Kummari Community Getting a Raw Deal: CESS study

Hyderabad: A study by the Centre for Economic and Social Studies (CESS) has flagged the backwardness of the Kummari community engaged in their traditional pottery vocation. The Kummari Shalivahana Co-operative Federation, which constitutes around 957 registered societies, is headed by an official and has no staff.

Categorised as one of the 130 backward communities in the BC-B group. It was found that grants given to the federation after the formation of the state were negligible.

Commenting on the study, Prof. C.H. Balaramulu, visiting faculty at CESS, Hyderabad, said, “The demand for pottery products has been limited to certain festivals, death ceremonies and at temples. The merchandise is then sold by intermediaries who pocket the gains.”

Kummari community members also face the problem of lack of raw material like clay, he said. “Investment is another major problem as they get only institutional finance. The model whereby bathukamma saris are purchased from weavers, who are provided raw material, should be replicated here so that the Kummari community survives. The advent of plastic has killed the traditional vocation,” Prof. Balaramulu said.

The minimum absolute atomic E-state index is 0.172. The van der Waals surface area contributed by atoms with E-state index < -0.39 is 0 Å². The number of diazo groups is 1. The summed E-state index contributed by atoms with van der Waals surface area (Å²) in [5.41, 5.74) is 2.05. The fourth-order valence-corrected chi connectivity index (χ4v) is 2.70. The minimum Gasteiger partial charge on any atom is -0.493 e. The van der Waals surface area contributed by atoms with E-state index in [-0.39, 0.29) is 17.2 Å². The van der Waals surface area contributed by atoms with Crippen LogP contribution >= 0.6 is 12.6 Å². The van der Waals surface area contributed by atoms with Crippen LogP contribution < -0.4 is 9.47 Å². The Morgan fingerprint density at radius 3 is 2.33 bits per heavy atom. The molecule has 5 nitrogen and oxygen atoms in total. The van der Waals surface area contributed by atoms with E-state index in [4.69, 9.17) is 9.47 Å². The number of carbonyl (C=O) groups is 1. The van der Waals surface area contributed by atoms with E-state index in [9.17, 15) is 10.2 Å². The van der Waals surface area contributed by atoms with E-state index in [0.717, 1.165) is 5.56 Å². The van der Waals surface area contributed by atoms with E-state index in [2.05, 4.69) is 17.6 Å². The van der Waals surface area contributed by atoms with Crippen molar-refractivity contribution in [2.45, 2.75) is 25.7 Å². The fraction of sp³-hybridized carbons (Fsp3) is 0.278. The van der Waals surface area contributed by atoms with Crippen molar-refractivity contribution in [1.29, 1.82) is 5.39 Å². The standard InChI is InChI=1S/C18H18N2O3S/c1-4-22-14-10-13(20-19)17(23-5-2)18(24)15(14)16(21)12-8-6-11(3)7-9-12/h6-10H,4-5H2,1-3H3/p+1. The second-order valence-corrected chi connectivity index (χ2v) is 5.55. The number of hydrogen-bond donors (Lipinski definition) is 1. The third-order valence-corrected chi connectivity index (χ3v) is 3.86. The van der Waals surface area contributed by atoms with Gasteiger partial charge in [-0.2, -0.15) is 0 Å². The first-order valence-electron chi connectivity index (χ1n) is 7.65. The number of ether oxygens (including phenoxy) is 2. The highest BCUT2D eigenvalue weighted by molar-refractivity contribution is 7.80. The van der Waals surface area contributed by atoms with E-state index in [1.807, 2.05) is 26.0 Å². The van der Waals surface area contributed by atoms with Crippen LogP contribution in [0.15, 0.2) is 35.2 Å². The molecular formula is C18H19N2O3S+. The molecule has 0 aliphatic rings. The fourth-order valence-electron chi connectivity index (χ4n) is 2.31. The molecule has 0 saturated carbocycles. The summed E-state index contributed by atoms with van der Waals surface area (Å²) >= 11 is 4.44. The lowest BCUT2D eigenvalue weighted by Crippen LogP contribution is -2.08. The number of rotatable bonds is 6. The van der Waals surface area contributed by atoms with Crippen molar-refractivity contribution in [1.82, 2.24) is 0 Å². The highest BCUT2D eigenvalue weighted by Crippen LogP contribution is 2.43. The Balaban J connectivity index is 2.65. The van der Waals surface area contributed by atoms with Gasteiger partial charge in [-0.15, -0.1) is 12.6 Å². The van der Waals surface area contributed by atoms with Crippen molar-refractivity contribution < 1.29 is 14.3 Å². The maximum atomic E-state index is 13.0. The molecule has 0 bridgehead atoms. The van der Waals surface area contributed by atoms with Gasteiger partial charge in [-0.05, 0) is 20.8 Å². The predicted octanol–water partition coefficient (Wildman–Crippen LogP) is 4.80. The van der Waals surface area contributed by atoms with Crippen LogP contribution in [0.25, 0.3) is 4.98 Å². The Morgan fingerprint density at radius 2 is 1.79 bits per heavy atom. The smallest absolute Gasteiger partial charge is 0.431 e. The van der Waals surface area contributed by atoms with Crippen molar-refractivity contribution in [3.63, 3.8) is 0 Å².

Flagging the laws that work against the interests of the community, the Andhra Pradesh Water, Land and Trees Act, 2002 (APWALTA) which has been adopted by the Telangana state government as well, and the GO No. 1076 (which came into force in 1979) were impediments for the continuation of the vocation, said Laxman Rao Sankineni, co-author of the study.

“WALTA restricts collection of clay from village waterbodies. This contradicts GO No. 12 and GO No. 274. While the former recognises the rights of Kummari people to collect clay from tanks and ponds, GO No. 274 allows them to collect firewood from the forest, free of cost,” said Harinath Siluveru, another co-author. He said that the BRS government had neglected traditional vocations.

The allocations, Harinath said, were immaterial; it should be seen if the money is going into procurement of machinery or buying products. The state should follow the railways example and promote their products.

There is no rationale in allocating `25 crore in one year and then failing to assign any funds thereafter, he added.

The study noted that the community remained uncovered by different labour welfare policies and schemes. They were neither registered with the labour welfare boards nor with Centre. This anomaly has not been addressed despite repeated petitions.

Such membership would give them access to life, accident and health insurance apart from financial assistance to families performing the marriage of daughters and pregnant women.

( Source : Deccan Chronicle )
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